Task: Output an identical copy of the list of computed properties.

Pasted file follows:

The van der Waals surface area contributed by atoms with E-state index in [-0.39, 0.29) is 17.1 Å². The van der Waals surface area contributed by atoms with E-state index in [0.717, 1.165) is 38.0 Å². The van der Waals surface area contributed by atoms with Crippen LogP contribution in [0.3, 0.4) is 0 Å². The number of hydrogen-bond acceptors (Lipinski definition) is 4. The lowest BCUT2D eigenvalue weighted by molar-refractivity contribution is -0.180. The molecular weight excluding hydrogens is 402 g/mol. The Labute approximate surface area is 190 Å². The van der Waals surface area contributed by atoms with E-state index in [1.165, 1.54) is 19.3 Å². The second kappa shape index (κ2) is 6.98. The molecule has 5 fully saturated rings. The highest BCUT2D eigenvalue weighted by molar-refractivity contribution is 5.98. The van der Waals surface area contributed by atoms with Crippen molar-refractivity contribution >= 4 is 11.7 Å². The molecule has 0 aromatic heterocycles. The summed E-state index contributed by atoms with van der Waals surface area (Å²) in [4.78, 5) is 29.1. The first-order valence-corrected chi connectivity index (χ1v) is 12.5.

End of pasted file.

The van der Waals surface area contributed by atoms with E-state index in [-0.39, 0.29) is 17.1 Å². The van der Waals surface area contributed by atoms with E-state index in [0.717, 1.165) is 38.0 Å². The van der Waals surface area contributed by atoms with Crippen LogP contribution in [0.3, 0.4) is 0 Å². The number of hydrogen-bond acceptors (Lipinski definition) is 4. The lowest BCUT2D eigenvalue weighted by molar-refractivity contribution is -0.180. The molecular weight excluding hydrogens is 402 g/mol. The Labute approximate surface area is 190 Å². The van der Waals surface area contributed by atoms with E-state index in [1.165, 1.54) is 19.3 Å². The second kappa shape index (κ2) is 6.98. The molecule has 5 fully saturated rings. The highest BCUT2D eigenvalue weighted by molar-refractivity contribution is 5.98. The van der Waals surface area contributed by atoms with Crippen molar-refractivity contribution >= 4 is 11.7 Å². The molecule has 0 aromatic heterocycles. The summed E-state index contributed by atoms with van der Waals surface area (Å²) in [4.78, 5) is 29.1. The first-order valence-corrected chi connectivity index (χ1v) is 12.5.